Swift was hit below the right knee with shrapnel as a result of the bombing, and his right eye was injured.
His pupil was damaged, but he is seeing colors and light out of the eye now, Daly said.
Daly said she got a call yesterday morning from her son in Germany. Her ex-husband, John Swift, flew to Europe on Wednesday to join Daniel.
Daly said she will head to Texas as soon as she finds out exactly where and when her son will arrive.
At Engeldrum's Co-op City firehouse in the Bronx yesterday, an outpouring of community support continued.
People left flowers on a table holding pictures of Engeldrum, under a flag he had signed by his regiment in Iraq and sent to the firehouse.
Outside the firehouse, Bonner left a notebook for passers-by to sign with messages of support for Engeldrum's friends and family. Co-op City resident Awilda Davilla was one who did.
“I never met your love one. I could see he was very brave,” she wrote. “He is not with you, but I know his spirit is always around.”
Two New York Area Firefighters Killed in Iraq
By ALAN FEUER and ROBERT HANLEY
Courtesy of the New York Times
December 1, 2004
Ever since Christian Engeldrum shipped off to the war last month, a yellow sign has hung from the eaves of Ladder Company 61 in Co-op City in the Bronx. The sign read: “We support our troops. Ft. Engeldrum, L-61, Now Serving.”
Yesterday, the members of his company were forced to remove that sign. In a solemn ceremony, they replaced it with black-and-blue memorial bunting.
Firefighter Engeldrum, 39, was killed while serving with the New York National Guard on Monday when a roadside bomb exploded near his convoy outside Baghdad. Another New York City firefighter, Daniel Swift, of Ladder Company 43 in Manhattan, was riding in the same vehicle and was injured in the attack. He is expected to recover.
In a separate attack on Sunday, a volunteer firefighter from Cranford, New Jersey, Stephen C. Benish, 20, was killed while on patrol in Ramadi.
The casualties came during one of the deadliest months in the war. According to the Pentagon, at least 135 United States troops had been killed in November, matching April as the deadliest month since fighting began in March 2003.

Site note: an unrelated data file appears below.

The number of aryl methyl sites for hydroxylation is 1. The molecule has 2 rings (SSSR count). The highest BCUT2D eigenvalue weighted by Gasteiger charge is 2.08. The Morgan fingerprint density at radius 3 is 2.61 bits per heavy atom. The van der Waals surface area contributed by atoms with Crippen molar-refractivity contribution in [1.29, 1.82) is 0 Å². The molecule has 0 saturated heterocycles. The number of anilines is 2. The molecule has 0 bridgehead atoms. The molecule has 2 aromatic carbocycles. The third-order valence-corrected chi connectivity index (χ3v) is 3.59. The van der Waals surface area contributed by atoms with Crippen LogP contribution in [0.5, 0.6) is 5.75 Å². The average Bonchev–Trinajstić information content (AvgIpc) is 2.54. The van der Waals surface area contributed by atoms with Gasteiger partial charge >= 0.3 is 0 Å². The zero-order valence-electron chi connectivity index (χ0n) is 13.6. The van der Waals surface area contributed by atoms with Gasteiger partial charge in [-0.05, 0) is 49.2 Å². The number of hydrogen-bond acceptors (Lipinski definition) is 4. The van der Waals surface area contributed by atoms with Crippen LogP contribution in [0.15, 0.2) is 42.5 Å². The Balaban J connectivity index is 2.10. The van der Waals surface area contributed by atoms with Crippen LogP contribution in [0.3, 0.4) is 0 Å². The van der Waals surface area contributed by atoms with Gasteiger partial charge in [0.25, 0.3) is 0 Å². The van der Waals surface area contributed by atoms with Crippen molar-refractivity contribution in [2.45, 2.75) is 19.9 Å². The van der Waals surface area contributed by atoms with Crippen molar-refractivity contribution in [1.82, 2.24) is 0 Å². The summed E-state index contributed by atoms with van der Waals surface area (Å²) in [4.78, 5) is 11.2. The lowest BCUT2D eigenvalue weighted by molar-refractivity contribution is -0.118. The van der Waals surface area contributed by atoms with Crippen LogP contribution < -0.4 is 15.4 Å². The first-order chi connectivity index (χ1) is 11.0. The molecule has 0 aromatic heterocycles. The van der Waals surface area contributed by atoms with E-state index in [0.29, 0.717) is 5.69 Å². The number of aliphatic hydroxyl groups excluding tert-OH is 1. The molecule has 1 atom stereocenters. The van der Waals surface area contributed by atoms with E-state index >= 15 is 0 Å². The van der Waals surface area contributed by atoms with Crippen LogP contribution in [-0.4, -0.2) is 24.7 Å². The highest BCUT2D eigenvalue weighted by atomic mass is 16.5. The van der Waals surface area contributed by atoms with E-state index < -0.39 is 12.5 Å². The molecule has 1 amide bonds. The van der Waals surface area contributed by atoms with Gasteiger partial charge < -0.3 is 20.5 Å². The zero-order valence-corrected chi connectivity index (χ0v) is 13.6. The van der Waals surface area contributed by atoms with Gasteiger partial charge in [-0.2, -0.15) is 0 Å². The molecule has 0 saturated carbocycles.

Firefighter Engeldrum was the first New York City employee to die while serving in Iraq, Fire Department officials said. He was a Sergeant in Company B, First Battalion of the 105th Infantry. He was called up by his unit in May and arrived in Iraq on November 2, 2004, his family said.
Two candles burned beside his photo on a table outside Ladder Company 61 yesterday afternoon. The men of his unit stood at attention as the bunting was displayed, their hands cupped at their waist.
Inside the firehouse, a small shrine had been erected in his honor. It included a photo of Firefighter Engeldrum on September 11, 2001. According to the caption, he had helped raise the first flag over ground zero after the attack.
“Chris was the core of this house – everybody looked up to him,” said Firefighter Mark Klinger, who had worked with Firefighter Engeldrum for the last five years. “An excellent firefighter, a good father, a good friend. That's all I can say.”
Near the bay of the firehouse, there is another photograph – this one showing Lt. Charles Gabarini, the only member of the firehouse to have died on 9/11.
Firefighter Engeldrum had completed his service with the National Guard, but re-enlisted. He did so, his colleagues said, in outrage at the Sept. 11 attack. “It had an effect on him,” said Lt. Brian Horton of Ladder Company 61. “His country was attacked, he was a soldier, and he wanted to defend it.”
Firefighter Engeldrum is survived by his wife, Sharon, and his two sons: Sean, 18, and Royce, 16. Royce's birthday, fire officials said, was the day his father died.
The firefighter last spoke with his family the night before Thanksgiving.
“He was glad to hear my voice,” Mrs. Engeldrum recalled. “He was tired. He couldn't talk. He was going out on a mission. He just called to see if everything was O.K. here.”
At City Hall, Mayor Michael R. Bloomberg praised Firefighter Engeldrum for having served not only in the Fire Department, but also in the Police Department. “Christian Engeldrum spent his life protecting the people of this city and protecting democracy,” the mayor said in a statement. “As a firefighter, a police officer and a decorated member of our military, there was no risk he wasn't willing to take for his fellow New Yorkers and his fellow Americans.”
Thirty city firefighters are on active duty overseas. Since Sept. 11, 2001, 103 have been called to active duty.
Firefighter Swift, who served with A Company of the 69th Infantry, was sent to Texas for retraining in the summer, his fellow firefighters said. He is being treated for his wounds in Germany before returning home.
He visited his firehouse in East Harlem for the last time in September.